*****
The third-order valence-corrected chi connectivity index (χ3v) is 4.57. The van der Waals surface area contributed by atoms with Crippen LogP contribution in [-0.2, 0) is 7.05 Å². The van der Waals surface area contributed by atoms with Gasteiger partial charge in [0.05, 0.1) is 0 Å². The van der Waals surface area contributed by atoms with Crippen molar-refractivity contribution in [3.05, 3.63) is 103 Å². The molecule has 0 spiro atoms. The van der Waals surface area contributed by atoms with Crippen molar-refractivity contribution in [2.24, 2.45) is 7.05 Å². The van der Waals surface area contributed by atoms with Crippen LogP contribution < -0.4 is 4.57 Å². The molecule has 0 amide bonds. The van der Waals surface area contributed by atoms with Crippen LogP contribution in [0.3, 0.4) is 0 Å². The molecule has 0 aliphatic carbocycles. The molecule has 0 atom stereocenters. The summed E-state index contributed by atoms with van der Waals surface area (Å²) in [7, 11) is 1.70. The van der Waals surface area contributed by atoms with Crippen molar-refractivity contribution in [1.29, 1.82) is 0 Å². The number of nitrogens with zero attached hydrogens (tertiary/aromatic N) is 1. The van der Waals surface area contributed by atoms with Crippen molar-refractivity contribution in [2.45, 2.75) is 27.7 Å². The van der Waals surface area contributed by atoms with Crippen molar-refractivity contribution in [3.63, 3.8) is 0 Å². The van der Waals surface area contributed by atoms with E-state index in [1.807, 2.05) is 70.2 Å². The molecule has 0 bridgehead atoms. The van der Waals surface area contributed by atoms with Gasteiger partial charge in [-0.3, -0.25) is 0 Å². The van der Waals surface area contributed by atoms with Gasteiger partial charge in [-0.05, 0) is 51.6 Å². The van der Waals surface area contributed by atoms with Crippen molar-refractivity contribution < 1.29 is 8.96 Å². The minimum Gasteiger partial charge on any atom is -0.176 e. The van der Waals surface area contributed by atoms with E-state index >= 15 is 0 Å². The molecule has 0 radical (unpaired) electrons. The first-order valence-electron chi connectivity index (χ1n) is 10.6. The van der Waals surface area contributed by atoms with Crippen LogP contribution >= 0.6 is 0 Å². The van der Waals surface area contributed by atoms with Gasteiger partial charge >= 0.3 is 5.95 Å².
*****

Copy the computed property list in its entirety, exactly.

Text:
The third-order valence-corrected chi connectivity index (χ3v) is 4.57. The van der Waals surface area contributed by atoms with Crippen LogP contribution in [-0.2, 0) is 7.05 Å². The van der Waals surface area contributed by atoms with Gasteiger partial charge in [0.05, 0.1) is 0 Å². The van der Waals surface area contributed by atoms with Crippen molar-refractivity contribution in [3.05, 3.63) is 103 Å². The molecule has 0 spiro atoms. The van der Waals surface area contributed by atoms with Crippen molar-refractivity contribution in [2.24, 2.45) is 7.05 Å². The van der Waals surface area contributed by atoms with Crippen LogP contribution < -0.4 is 4.57 Å². The molecule has 0 amide bonds. The van der Waals surface area contributed by atoms with Crippen LogP contribution in [0.3, 0.4) is 0 Å². The molecule has 0 aliphatic carbocycles. The molecule has 0 atom stereocenters. The summed E-state index contributed by atoms with van der Waals surface area (Å²) in [7, 11) is 1.70. The van der Waals surface area contributed by atoms with Crippen molar-refractivity contribution in [1.29, 1.82) is 0 Å². The number of nitrogens with zero attached hydrogens (tertiary/aromatic N) is 1. The van der Waals surface area contributed by atoms with Crippen molar-refractivity contribution in [2.45, 2.75) is 27.7 Å². The van der Waals surface area contributed by atoms with Crippen molar-refractivity contribution in [3.63, 3.8) is 0 Å². The van der Waals surface area contributed by atoms with E-state index in [1.807, 2.05) is 70.2 Å². The molecule has 0 bridgehead atoms. The van der Waals surface area contributed by atoms with Gasteiger partial charge in [-0.3, -0.25) is 0 Å². The van der Waals surface area contributed by atoms with Gasteiger partial charge in [-0.05, 0) is 51.6 Å². The van der Waals surface area contributed by atoms with Crippen molar-refractivity contribution < 1.29 is 8.96 Å². The minimum Gasteiger partial charge on any atom is -0.176 e. The van der Waals surface area contributed by atoms with E-state index >= 15 is 0 Å². The molecule has 0 radical (unpaired) electrons. The first-order valence-electron chi connectivity index (χ1n) is 10.6. The van der Waals surface area contributed by atoms with Crippen LogP contribution >= 0.6 is 0 Å². The van der Waals surface area contributed by atoms with Gasteiger partial charge >= 0.3 is 5.95 Å².